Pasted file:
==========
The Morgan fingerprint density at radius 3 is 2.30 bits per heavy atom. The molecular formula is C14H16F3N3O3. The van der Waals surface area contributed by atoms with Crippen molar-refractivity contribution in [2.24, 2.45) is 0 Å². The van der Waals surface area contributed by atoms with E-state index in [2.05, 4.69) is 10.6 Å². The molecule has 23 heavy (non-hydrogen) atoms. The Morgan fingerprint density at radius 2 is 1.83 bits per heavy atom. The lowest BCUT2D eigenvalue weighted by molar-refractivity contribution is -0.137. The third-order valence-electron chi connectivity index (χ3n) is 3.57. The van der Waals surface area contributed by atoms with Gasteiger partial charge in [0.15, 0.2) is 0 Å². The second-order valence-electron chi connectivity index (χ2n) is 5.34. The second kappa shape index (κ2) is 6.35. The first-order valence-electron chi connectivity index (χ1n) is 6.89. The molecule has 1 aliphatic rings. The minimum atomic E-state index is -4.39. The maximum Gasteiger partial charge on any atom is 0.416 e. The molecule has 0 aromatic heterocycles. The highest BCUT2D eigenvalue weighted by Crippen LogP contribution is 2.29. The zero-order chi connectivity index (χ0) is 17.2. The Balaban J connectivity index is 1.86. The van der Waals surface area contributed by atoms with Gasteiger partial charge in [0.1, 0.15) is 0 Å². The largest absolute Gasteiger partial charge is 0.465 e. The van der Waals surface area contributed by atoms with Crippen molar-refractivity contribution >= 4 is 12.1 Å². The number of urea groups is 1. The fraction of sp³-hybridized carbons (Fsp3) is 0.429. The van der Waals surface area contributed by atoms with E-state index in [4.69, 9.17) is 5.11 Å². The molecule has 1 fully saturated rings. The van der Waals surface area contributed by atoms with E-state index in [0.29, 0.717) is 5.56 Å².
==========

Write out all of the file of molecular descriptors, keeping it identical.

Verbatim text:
The Morgan fingerprint density at radius 3 is 2.30 bits per heavy atom. The molecular formula is C14H16F3N3O3. The van der Waals surface area contributed by atoms with Crippen molar-refractivity contribution in [2.24, 2.45) is 0 Å². The van der Waals surface area contributed by atoms with E-state index in [2.05, 4.69) is 10.6 Å². The molecule has 23 heavy (non-hydrogen) atoms. The Morgan fingerprint density at radius 2 is 1.83 bits per heavy atom. The lowest BCUT2D eigenvalue weighted by molar-refractivity contribution is -0.137. The third-order valence-electron chi connectivity index (χ3n) is 3.57. The van der Waals surface area contributed by atoms with Gasteiger partial charge in [0.15, 0.2) is 0 Å². The second-order valence-electron chi connectivity index (χ2n) is 5.34. The second kappa shape index (κ2) is 6.35. The first-order valence-electron chi connectivity index (χ1n) is 6.89. The molecule has 1 aliphatic rings. The minimum atomic E-state index is -4.39. The maximum Gasteiger partial charge on any atom is 0.416 e. The molecule has 0 aromatic heterocycles. The highest BCUT2D eigenvalue weighted by Crippen LogP contribution is 2.29. The zero-order chi connectivity index (χ0) is 17.2. The Balaban J connectivity index is 1.86. The van der Waals surface area contributed by atoms with Gasteiger partial charge in [0.1, 0.15) is 0 Å². The largest absolute Gasteiger partial charge is 0.465 e. The van der Waals surface area contributed by atoms with Crippen molar-refractivity contribution >= 4 is 12.1 Å². The number of urea groups is 1. The fraction of sp³-hybridized carbons (Fsp3) is 0.429. The van der Waals surface area contributed by atoms with E-state index in [4.69, 9.17) is 5.11 Å². The molecule has 1 fully saturated rings. The van der Waals surface area contributed by atoms with E-state index in [0.29, 0.717) is 5.56 Å².